In this video tutorial, learn how to add a creative, organic animation to your footage that will leave your audience wondering how you did it.
If you’re looking for an effect to add eye-catching visuals to your footage, you’re in the right place. Whether you use it for a brand video or just for fun, this fluid animation will definitely bring a new dynamic to your project. The great part is that it’s relatively simple, involving only a few layers and one mask. Your audience will be hooked when the organic shape flows across your screen.
Here are a few examples in action.
And here’s how it’s done.
Step One in After Effects
First, you want to create a new composition — 4K or HD both work fine. Create a solid of any color you want. We can always change it later.
Creating the Effect
In Effects & Presets, type CC Mr. Mercury, and drag it onto the solid. Next, to give the animation direction, select the pen tool and make sure your solid isn’t highlighted. Draw a path of your choice. I find that an S-Curve works best.
Directing and Manipulating the Effect
On the Shape layer where you drew the path, click the dropdown arrow next to the layer. Then hit it again for Contents, then Shape 1, Path 1, and then you should arrive at Path. Highlight the Path and copy it. Close that layer, then navigate over to the solid you made earlier. Hit the dropdown arrow, open up effects, then select CC Mr.Mercury and find the parameter labeled Producer. Drag your time indicator to zero, then highlight the producer and paste the path. If you hit play, it should follow the path you drew.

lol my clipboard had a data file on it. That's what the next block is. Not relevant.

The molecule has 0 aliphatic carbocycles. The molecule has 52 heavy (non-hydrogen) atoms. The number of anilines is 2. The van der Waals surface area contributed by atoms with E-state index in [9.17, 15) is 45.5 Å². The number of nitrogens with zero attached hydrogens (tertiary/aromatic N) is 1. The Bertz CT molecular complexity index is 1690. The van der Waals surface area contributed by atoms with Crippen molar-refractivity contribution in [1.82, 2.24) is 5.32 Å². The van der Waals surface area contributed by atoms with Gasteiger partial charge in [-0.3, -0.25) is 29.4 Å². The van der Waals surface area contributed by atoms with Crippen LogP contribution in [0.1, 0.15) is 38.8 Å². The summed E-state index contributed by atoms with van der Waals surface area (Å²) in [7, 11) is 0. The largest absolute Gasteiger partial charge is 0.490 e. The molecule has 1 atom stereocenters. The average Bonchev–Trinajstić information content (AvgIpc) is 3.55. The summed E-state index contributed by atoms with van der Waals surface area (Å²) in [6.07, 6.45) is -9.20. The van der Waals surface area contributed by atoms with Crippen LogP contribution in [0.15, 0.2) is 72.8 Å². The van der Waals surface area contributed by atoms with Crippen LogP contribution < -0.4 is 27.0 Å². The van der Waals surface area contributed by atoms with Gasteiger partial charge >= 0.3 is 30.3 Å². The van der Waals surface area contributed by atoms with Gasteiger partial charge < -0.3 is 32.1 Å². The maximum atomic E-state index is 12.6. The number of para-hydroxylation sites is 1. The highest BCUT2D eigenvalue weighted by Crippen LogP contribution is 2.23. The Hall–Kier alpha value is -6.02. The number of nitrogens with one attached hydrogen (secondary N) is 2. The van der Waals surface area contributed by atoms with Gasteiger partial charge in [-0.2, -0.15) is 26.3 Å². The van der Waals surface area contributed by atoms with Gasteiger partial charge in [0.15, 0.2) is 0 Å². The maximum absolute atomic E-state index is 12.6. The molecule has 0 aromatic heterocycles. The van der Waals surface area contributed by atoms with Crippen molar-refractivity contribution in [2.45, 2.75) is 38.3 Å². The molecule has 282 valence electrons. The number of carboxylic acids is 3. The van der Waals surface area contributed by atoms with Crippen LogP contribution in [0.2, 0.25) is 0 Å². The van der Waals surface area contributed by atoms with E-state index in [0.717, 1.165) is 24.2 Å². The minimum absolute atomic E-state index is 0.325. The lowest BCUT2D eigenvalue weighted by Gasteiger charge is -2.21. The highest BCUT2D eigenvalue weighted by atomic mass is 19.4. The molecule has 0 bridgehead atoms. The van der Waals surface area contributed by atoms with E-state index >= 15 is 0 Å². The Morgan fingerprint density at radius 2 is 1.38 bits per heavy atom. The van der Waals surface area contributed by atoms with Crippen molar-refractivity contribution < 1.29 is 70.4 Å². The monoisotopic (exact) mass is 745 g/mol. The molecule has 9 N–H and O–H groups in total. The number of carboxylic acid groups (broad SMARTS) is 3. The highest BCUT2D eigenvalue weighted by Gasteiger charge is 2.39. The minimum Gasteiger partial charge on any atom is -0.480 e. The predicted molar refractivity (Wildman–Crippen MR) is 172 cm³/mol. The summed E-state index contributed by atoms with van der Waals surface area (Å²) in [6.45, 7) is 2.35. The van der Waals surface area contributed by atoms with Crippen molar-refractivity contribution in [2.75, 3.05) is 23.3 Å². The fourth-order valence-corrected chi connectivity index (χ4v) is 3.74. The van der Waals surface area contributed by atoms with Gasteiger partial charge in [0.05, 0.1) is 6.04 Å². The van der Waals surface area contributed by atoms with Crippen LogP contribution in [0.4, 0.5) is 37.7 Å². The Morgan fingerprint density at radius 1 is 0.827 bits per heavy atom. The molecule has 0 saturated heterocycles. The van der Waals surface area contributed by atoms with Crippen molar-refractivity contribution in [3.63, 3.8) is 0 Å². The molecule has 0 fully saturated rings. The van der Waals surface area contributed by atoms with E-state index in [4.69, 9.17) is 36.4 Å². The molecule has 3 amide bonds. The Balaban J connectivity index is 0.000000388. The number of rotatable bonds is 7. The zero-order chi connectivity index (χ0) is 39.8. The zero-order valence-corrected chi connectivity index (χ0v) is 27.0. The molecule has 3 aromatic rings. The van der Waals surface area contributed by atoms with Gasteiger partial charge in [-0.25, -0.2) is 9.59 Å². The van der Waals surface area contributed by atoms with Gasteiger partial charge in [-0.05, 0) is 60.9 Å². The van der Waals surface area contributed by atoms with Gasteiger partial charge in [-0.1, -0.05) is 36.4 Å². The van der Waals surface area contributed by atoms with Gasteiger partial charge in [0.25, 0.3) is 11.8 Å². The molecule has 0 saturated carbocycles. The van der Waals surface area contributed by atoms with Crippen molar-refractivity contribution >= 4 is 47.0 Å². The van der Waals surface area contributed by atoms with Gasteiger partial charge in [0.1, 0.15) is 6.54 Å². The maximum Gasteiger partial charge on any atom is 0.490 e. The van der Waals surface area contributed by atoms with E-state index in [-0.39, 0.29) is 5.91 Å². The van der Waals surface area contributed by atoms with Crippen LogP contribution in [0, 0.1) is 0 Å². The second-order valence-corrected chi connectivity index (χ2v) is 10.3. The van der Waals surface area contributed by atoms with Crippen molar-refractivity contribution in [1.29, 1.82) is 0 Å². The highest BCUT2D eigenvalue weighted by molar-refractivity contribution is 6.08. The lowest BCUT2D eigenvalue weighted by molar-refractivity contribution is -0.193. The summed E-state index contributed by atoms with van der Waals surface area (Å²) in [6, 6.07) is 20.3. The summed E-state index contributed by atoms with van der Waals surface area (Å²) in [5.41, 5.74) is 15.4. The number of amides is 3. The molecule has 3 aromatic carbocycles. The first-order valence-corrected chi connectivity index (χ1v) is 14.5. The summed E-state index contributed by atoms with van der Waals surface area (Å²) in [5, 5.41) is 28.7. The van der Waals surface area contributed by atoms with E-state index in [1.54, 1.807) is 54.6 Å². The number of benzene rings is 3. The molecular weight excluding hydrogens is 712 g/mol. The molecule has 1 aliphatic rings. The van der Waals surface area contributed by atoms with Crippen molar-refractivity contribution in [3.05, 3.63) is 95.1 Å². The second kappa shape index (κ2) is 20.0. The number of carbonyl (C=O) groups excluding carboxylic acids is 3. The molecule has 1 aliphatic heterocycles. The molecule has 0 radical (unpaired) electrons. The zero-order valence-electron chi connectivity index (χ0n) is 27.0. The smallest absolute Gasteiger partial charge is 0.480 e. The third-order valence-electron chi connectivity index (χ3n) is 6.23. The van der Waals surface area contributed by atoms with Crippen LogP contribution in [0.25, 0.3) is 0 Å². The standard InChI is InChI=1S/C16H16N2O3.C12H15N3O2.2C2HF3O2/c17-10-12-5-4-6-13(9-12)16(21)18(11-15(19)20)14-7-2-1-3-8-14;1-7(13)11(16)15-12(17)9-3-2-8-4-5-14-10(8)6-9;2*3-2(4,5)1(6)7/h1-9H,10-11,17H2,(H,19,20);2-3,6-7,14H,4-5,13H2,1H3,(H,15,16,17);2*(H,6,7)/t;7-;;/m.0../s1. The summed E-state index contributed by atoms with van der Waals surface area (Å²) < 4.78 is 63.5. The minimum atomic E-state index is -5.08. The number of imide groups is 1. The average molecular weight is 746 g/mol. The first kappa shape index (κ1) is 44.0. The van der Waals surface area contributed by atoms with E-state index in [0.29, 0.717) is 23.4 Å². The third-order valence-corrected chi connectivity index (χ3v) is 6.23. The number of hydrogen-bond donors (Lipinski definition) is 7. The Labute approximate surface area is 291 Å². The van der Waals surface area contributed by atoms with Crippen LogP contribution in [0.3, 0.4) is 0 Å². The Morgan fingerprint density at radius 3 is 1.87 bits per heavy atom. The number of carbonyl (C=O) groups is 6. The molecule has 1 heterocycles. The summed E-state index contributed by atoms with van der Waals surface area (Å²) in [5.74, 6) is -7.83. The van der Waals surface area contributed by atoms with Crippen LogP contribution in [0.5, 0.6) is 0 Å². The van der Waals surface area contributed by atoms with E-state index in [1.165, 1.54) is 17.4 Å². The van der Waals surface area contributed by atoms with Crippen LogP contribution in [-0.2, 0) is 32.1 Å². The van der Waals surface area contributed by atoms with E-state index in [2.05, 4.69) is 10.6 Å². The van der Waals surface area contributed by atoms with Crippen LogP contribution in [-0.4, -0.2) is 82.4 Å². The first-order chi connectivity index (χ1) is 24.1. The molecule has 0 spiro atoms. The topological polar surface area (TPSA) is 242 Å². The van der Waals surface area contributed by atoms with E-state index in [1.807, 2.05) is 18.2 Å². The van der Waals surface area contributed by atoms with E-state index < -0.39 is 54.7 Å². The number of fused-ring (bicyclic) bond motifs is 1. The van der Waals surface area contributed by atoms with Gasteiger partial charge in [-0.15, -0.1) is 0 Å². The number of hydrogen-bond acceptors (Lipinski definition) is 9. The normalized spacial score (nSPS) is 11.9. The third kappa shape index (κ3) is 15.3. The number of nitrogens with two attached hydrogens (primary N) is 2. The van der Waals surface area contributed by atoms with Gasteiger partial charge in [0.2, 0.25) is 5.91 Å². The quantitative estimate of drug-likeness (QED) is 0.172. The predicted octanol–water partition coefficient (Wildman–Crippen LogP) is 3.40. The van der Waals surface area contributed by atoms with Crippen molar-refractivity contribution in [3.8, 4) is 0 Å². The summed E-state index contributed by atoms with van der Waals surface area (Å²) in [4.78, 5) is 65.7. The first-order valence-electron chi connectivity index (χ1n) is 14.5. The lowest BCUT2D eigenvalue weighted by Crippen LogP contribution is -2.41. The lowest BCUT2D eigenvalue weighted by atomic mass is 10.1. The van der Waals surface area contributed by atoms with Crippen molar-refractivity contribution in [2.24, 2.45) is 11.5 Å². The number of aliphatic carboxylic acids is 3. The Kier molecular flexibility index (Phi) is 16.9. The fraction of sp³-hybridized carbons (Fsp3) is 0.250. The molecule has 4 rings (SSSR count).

Change CC Mr. Mercury in the Effects Control Panel, to the following:
Adding Some Color
Head over to the Effects & Presets panel and type in “fill.” Apply that onto the solid. Now you can pick any color you want. If you’re fine with that look, you can skip to the next step. (Recently, I have been obsessed with a neon glow look, so I took it a step further.) Grab the Glow effect, and drop it onto your solid. In your Effect Controls panel, change the glow settings to your liking.
Masking It into Your Footage
Get any video that you want and drag it under the solid. Then make a duplicate, and drag the copy above the solid — so you should have something that looks like this:
Make sure you have the duplicated footage layer selected, go over to your pen tool, and outline whatever you want the fluid animation behind. For best results, take your time here.
When you’re finished, click the drop arrow on the duplicated footage layer. Open up Mask, and right-click on Mask 1, then click on the option for Track Mask. Head over to the window that opens when you click Track Mask, and hit the play button. This will follow whatever you outlined. After Effects will make a new keyframe on every frame that represents the mask’s new path. Hit play, and the effect should go behind the portion that you masked out, making it look like it’s in the 3D space of your footage. Play the video, and if the mask is not correctly outlined, you’re going to have to go in frame by frame and fix it.
Once you’ve finished making sure the mask is in the correct position throughout your video, feather it to give it a more natural blend. Do this by clicking on the dropdown arrow for Mask 1. On the Mask Feather option, change the setting from 0 to 3. Now, if you want the animation to seem like it’s part of the bokeh in the background, apply a camera lens blur to the solid and play with the Blur Radius to fit according to the depth of field.
Interested in the tracks we used to make this video?
- “Luna Howl” by BedLake
- “Never Fading” by Tonemassif
- “Night Fly” by Cruen
- “Don’t Forget” by Marc Walloch
- “Breakthrough Road” by Make Music
Looking for more post-production video tutorials? Check these out.